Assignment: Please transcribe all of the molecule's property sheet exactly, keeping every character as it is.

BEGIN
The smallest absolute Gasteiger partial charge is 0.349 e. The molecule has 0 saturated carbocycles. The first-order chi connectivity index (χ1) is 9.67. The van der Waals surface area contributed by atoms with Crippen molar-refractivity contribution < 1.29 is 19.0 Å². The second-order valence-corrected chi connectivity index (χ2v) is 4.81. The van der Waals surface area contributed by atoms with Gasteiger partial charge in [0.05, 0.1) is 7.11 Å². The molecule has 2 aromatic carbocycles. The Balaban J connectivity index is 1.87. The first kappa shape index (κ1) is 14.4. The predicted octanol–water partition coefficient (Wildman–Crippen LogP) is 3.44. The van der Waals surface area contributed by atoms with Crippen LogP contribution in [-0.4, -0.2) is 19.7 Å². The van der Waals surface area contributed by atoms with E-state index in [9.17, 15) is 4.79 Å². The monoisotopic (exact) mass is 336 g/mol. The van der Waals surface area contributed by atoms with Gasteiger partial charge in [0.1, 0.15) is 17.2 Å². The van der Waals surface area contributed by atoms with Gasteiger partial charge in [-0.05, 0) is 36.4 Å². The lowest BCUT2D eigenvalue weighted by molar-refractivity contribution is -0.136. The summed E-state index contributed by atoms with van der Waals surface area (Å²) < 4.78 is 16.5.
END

The smallest absolute Gasteiger partial charge is 0.349 e. The molecule has 0 saturated carbocycles. The first-order chi connectivity index (χ1) is 9.67. The van der Waals surface area contributed by atoms with Crippen molar-refractivity contribution < 1.29 is 19.0 Å². The second-order valence-corrected chi connectivity index (χ2v) is 4.81. The van der Waals surface area contributed by atoms with Gasteiger partial charge in [0.05, 0.1) is 7.11 Å². The molecule has 2 aromatic carbocycles. The Balaban J connectivity index is 1.87. The first kappa shape index (κ1) is 14.4. The predicted octanol–water partition coefficient (Wildman–Crippen LogP) is 3.44. The van der Waals surface area contributed by atoms with Crippen LogP contribution in [-0.4, -0.2) is 19.7 Å². The van der Waals surface area contributed by atoms with E-state index in [9.17, 15) is 4.79 Å². The monoisotopic (exact) mass is 336 g/mol. The van der Waals surface area contributed by atoms with Gasteiger partial charge in [0.1, 0.15) is 17.2 Å². The van der Waals surface area contributed by atoms with Gasteiger partial charge in [-0.05, 0) is 36.4 Å². The lowest BCUT2D eigenvalue weighted by molar-refractivity contribution is -0.136. The summed E-state index contributed by atoms with van der Waals surface area (Å²) < 4.78 is 16.5.